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Big 12 notes: KU's Gill stays upbeat

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Big 12 notes: KU's Gill stays upbeat
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Turner Gill immediately got to work changing the culture at Kansas

IRVING, Texas – First-year Kansas coach Turner Gill opened Wednesday's news conference with a question of his own.

"Good morning," he said. "Everybody got their smiles on?"

If anything, Gill has developed a reputation for being constantly upbeat, which is a welcomed sign in Lawrence, where former coach Mark Mangino was forced out for verbally abusing his players and those around the program.

"We're here to challenge you," Gill said, "we're here to be demanding, we're here to raise your expectations of yourself. But we can do it in a way where you can still feel good about yourself."

Gill has even gone as far as to implement a no-cursing policy at practice.

"He's very much a father figure and a mentor for us," offensive lineman Brad Thorson said. "We're willing to go out there and lay it on the line for him."

Gill's first year at Kansas may not be easy. Along with record-setting quarterback Todd Reesing, the Jayhawks also lost standout receivers Dezmon Briscoe and Kerry Meier and safety Darrell Stuckey, all of whom were drafted.

Kansas' biggest strength was supposed to be its offensive line. But returning starter Jeff Spikes has already been lost for the season with a knee injury. And Thorson (foot) and Jeremiah Hatch (back) are banged up.

Taking a title

Bowl Championship Series executive director Bill Hancock said earlier this week that the BCS would vacate the 2004 national title if USC's appeal of NCAA penalties levied last month is denied.

That didn't elicit much of a reaction from Oklahoma's Bob Stoops, whose team lost 55-19 to USC in the 2004 title game. Asked if he thought the Sooners should be awarded the championship in that situation, Stoops said: "That [was] a long time ago. I'm not much for claiming anything if it didn't happen on the field."

Former Auburn coach Tommy Tuberville, who is now the coach at Texas Tech, said he believes his former team should be considered for the title if it is indeed stripped from USC. Auburn finished 13-0 in 2004 but didn't play in the BCS Championship.

Under BCS rules, if USC is stripped, there would be no champion recognized for the 2004 season.

Another interesting quote from Stoops involved conference realignment. Someone asked the coach what his thoughts were when it seemed the Sooners were headed for the Pac-10.

"Initially, disappointed," he said. "But once it seemed it was inevitable, [I was] kind of excited. Different venues, different opportunities. Playing some games out west would've been exciting. Who knows? Having a possible championship game in the Rose Bowl might have been cool. I always look at opportunities as kind of exciting."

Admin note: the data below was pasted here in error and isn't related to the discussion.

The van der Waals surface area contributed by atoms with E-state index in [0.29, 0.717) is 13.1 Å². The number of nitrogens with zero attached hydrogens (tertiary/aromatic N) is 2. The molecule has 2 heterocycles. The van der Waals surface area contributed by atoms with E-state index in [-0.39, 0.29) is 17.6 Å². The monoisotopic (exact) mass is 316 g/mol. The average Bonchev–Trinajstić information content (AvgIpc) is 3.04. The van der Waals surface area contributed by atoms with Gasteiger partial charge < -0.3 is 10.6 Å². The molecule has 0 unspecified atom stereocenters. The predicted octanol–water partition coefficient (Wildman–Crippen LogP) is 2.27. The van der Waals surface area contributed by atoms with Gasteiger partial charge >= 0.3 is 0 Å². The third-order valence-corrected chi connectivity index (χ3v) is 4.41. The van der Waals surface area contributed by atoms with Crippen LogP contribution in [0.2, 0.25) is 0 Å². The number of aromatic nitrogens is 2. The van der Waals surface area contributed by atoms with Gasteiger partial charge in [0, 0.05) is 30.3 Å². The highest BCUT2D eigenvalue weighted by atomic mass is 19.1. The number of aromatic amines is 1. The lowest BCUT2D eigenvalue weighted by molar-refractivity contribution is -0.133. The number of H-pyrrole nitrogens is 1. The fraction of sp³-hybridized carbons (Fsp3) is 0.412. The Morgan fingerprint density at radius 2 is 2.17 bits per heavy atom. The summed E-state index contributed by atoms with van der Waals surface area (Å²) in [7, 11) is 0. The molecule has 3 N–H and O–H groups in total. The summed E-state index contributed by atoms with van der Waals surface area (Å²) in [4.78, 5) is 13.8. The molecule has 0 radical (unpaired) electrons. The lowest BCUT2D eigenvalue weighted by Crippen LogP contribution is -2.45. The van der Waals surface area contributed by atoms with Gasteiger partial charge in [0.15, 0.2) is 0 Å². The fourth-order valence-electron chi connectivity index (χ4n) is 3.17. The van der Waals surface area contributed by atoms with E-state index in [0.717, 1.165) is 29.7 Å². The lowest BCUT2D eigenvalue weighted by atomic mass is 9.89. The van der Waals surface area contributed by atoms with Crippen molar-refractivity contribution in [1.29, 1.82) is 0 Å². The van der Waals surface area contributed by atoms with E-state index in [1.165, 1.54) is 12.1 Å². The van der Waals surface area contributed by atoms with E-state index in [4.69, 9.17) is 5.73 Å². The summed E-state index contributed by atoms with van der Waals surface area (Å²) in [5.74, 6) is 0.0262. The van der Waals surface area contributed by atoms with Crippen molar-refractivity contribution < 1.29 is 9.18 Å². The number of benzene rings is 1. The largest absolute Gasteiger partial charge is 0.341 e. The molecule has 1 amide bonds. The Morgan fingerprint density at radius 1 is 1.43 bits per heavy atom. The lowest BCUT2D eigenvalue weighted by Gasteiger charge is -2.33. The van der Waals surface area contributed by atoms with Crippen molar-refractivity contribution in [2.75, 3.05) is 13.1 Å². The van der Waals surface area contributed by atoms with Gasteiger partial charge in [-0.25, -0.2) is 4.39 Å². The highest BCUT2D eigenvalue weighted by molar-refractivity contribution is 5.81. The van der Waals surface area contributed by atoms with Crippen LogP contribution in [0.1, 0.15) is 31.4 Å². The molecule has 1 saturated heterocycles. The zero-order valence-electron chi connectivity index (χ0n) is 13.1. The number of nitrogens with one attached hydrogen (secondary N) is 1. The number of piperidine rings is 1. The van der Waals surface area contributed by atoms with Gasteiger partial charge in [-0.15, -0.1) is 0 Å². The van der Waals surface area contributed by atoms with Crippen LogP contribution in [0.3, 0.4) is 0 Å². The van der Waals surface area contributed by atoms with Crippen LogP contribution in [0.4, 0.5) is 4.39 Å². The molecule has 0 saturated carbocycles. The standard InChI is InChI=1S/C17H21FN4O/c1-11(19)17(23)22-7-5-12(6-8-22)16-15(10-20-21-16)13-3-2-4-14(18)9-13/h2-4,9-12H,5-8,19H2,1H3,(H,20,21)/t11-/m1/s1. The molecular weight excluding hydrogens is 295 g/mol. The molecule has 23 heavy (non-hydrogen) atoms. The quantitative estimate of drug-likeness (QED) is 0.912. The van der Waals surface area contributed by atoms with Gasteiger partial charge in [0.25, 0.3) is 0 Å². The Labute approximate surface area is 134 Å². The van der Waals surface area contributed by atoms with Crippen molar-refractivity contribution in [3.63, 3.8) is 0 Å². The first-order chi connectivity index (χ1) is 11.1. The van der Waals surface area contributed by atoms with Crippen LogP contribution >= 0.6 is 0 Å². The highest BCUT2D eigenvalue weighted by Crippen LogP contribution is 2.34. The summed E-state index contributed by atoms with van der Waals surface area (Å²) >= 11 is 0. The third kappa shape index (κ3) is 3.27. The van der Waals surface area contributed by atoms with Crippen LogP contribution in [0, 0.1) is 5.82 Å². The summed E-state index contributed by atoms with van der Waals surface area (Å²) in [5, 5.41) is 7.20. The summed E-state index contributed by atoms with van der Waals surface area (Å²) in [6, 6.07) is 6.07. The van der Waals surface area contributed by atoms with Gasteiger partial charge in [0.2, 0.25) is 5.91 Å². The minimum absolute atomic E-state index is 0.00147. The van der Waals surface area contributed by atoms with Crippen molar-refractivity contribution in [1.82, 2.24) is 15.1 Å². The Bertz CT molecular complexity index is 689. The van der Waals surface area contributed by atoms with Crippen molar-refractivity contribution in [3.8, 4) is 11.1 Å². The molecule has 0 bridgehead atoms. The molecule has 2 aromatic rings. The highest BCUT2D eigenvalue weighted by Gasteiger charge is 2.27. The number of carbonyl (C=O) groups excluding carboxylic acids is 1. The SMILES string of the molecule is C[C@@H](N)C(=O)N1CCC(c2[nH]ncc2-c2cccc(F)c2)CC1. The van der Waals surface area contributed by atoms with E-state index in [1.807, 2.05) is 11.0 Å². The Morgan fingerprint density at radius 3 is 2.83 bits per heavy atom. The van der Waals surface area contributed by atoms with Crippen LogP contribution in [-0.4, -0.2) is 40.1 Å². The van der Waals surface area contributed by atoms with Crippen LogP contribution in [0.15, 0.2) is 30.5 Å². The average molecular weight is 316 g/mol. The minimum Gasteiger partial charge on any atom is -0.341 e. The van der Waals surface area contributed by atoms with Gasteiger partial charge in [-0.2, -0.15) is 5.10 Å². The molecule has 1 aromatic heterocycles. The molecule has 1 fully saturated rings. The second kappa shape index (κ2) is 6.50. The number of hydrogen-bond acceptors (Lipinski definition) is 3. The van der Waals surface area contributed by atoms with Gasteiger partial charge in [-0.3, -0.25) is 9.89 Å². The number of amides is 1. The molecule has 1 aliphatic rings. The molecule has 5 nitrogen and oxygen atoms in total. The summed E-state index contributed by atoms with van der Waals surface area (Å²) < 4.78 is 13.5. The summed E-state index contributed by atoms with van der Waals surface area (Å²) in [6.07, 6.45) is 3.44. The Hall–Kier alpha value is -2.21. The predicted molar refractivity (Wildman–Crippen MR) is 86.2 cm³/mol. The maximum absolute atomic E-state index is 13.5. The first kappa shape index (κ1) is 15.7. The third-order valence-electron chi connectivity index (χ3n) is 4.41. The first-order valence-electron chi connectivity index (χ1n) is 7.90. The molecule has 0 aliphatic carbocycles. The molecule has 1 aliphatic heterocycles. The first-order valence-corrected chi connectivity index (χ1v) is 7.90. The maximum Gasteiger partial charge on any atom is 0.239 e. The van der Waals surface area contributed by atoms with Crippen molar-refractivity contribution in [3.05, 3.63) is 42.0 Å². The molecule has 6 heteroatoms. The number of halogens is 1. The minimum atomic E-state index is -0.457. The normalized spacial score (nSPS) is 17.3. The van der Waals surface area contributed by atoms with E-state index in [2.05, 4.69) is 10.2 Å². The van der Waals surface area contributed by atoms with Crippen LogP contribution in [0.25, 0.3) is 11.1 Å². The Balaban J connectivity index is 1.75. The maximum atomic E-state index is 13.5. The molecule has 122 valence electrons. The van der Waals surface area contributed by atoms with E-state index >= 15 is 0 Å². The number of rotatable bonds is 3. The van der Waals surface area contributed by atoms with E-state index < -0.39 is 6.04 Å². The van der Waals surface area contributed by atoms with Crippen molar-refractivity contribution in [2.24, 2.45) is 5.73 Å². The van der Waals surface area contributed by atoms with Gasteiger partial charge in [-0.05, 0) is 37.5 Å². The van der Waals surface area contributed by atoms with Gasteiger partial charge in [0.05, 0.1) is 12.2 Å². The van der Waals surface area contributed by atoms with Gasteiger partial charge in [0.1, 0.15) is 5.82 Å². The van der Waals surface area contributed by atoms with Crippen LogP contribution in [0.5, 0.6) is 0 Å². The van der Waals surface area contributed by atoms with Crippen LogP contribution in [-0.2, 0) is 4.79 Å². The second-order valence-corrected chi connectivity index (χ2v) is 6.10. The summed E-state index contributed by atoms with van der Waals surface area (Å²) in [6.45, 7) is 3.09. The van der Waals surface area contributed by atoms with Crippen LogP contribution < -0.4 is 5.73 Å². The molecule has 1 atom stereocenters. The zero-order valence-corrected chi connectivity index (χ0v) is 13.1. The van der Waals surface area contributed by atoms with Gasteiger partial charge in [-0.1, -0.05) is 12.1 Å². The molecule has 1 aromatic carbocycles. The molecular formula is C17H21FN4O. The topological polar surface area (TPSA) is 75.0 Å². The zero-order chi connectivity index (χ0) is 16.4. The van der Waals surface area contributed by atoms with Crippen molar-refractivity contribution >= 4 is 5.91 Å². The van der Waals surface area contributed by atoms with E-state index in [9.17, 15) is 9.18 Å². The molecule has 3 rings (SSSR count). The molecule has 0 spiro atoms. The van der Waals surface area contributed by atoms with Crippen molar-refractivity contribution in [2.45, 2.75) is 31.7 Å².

Another Buffs QB battle

For the third straight season, Colorado's Cody Hawkins and Tyler Hansen are battling it out for the Buffaloes' starting quarterback job. Coach Dan Hawkins, Cody's father, said he hopes to name a starter about two weeks before the season opener.

"We're very blessed," Hawkins said. "We've got two really good kids. They really want to win and they understand the concept. On any given day you could probably split them with a razor hair."

Dan Hawkins said Hansen holds a slight edge entering August workouts.

"But it's very tough to get through a whole season with one guy anyway," he said. "There's a good chance we're going to need both of those players."

Texas stays classy

Texas coach Mack Brown said he and his players aren't bothered by the Nebraska internet video that singles out the Cornhuskers' Oct. 16 showdown against Texas as the game of the season.

"I think it's a compliment to us, very honestly," Brown said. "For a program like Nebraska to be talking about Texas at this time of year … they're good. They've gotten back. They're in the mix on the national scene."

Brown said he hates to think that Texas may never again play Nebraska after this season. The Cornhuskers are moving to the Big Ten in 2011. Brown said one of the classiest displays of sportsmanship he's ever seen came in 1998 when Cornhuskers fans began chanting "Heisman, Heisman" toward Longhorns running back Ricky Williams as he walked off the field in Lincoln.

"I've never seen teams that clap for the other team when they leave the field," Brown said. "It's just an amazing place to me.

"We got back and Coach [Darrell] Royal said, 'I wish we could get our fans to do that.' I said, 'Coach, they're booing me. I can't talk to them about not booing the fans of the other team.'"